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  • Sensor Offers Early Missile Warning Alternative
Oct 2006
EL SEGUNDO, Calif., Oct. 16, 2006 -- The US Air Force Research Laboratory (AFRL) has given Raytheon Space and Airborne Systems (SAS), based in El Segundo, a $54.4 million contract to design the Alternate Infrared Satellite System (AIRSS), a developmental integrated sensor assembly, for the Air Force Space and Missile Systems Center.

The AIRSS will be comprised of a sensor with a focal plane array large enough to capture images of the entire earth from a geosynchronous missile warning satellite. The Air Force wants to develop a cheaper, safer alternative to the geosynchronous missile warning satellite that Lockheed Martin is developing for the Air Force's third Space-Based Infrared System (SBIS).

"The [AIRSS] program takes advantage of a single full-earth staring instrument to look for infrared plumes and provide early warning of ballistic missile launches," said Brian Arnold, vice president for Strategic Systems at Raytheon. "The lack of moving parts allows for a lighter, more affordable payload and fewer opportunities for component failure, while the nonmoving, wide-angle infrared optics capture the earth's surface at high fidelity."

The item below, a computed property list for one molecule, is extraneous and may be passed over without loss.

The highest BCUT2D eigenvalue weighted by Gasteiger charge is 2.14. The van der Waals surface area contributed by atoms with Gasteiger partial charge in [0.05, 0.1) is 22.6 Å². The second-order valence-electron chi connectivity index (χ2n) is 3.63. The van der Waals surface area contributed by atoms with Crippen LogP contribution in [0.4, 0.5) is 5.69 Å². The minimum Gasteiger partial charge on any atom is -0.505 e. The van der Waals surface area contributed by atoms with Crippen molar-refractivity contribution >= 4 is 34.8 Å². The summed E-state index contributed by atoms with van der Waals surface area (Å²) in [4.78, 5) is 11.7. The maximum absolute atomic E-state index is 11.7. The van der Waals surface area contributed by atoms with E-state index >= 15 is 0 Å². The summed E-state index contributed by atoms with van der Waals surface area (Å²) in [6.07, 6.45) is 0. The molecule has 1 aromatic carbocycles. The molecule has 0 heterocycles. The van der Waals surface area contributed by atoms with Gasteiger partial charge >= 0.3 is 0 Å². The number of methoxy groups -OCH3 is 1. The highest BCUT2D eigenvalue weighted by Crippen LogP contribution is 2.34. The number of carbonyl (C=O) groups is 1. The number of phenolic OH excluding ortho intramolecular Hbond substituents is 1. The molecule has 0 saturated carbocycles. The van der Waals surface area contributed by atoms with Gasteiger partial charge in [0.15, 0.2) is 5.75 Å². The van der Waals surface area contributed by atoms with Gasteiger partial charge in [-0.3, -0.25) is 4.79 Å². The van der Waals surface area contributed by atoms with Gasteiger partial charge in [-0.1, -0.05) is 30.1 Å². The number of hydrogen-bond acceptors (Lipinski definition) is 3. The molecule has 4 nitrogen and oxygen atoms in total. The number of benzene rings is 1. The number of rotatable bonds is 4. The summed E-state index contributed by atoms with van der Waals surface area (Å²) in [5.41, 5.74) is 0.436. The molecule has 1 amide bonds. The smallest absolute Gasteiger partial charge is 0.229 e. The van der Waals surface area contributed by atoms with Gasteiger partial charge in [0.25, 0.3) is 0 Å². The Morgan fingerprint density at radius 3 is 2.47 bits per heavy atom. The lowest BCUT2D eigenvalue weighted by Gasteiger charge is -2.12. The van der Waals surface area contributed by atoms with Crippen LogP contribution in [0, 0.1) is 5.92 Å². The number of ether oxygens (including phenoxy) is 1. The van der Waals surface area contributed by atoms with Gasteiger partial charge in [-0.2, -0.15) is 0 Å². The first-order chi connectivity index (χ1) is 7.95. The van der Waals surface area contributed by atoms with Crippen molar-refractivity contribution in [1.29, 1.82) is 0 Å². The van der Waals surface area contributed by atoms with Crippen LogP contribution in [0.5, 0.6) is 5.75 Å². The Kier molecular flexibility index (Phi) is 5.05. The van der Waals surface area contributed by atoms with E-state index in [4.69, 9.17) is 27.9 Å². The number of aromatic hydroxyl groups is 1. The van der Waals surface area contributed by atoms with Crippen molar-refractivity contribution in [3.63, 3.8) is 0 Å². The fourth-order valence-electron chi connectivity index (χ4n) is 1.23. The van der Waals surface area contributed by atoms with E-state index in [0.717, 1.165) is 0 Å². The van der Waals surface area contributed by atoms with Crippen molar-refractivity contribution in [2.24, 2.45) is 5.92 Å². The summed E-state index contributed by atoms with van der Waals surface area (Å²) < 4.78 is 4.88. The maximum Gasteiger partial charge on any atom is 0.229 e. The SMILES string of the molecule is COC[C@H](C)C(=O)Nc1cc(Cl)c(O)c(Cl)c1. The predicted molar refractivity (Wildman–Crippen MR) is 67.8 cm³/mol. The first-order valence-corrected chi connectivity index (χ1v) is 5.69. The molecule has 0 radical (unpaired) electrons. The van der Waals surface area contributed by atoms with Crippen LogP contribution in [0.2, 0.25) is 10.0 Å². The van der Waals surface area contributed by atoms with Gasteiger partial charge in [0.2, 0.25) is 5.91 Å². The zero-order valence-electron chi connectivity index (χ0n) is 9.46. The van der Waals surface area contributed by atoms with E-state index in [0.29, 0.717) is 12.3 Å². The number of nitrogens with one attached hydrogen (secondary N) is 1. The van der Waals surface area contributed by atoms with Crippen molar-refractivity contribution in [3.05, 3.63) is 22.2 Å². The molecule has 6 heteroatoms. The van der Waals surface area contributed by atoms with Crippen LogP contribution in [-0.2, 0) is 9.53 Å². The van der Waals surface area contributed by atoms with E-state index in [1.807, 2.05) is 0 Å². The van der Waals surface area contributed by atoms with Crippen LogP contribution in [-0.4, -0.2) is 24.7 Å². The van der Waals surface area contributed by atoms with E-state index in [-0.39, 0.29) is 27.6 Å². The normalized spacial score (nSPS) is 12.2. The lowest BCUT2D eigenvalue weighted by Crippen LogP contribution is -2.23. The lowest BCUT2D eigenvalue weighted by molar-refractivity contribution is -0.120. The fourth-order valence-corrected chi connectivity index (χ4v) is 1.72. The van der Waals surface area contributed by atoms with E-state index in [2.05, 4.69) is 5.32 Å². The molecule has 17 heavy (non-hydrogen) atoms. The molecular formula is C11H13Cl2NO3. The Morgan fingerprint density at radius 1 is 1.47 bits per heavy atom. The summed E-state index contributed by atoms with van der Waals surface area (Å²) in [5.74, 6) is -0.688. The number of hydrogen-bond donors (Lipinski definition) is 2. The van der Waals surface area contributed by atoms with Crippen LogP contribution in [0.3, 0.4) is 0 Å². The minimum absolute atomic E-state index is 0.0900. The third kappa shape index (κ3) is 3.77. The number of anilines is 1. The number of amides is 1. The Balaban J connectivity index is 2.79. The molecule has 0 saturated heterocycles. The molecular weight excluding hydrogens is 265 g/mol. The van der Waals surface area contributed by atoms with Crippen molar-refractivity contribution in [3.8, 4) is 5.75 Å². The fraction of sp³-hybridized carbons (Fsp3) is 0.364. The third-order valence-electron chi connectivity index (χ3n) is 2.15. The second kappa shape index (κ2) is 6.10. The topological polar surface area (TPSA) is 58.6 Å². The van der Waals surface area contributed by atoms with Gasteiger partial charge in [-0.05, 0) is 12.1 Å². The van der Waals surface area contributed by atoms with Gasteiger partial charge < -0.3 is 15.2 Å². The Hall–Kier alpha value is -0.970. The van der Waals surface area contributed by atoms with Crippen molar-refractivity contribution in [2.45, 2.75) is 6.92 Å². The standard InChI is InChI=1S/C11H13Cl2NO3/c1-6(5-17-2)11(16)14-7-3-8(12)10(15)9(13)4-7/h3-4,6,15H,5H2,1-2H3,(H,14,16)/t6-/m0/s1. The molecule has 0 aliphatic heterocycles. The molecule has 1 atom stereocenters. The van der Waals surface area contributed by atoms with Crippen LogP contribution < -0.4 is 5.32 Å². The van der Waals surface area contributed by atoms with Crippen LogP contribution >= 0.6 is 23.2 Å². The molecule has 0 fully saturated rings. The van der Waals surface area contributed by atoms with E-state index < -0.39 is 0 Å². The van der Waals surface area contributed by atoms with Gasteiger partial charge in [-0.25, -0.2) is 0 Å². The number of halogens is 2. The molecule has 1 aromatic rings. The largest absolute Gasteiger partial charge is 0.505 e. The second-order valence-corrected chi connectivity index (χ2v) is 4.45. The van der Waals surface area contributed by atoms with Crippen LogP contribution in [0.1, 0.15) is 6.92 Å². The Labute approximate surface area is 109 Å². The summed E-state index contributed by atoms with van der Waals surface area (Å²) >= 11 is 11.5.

The staring approach enabled by the large focal plane array also will allow the warfighter to detect infrared events of brief duration, such as the activity of short-range theater missiles, he said.

A decision to produce either system, expected in 2008, will depend on the developmental success of the geosynchronous satellites and the maturity of the technology demonstrated by the AIRSS, according to the Air Force. Critical design review is expected to be completed next spring and hardware to be delivered a year later.

The AFRL Space Vehicles Directorate awarded a cost-plus-award-fee contract to the Science Applications International Company (SAIC), of San Diego, in September to demonstrate the viability of a full-earth staring sensor assembly to meet Department of Defense missile defense and missile warning objectives. The performance data from this sensor will enable the Air Force to assess the risk of this approach for a future AIRSS developmental system. SAIC is expected to deliver the sensor assembly in March to undergo space qualification testing.

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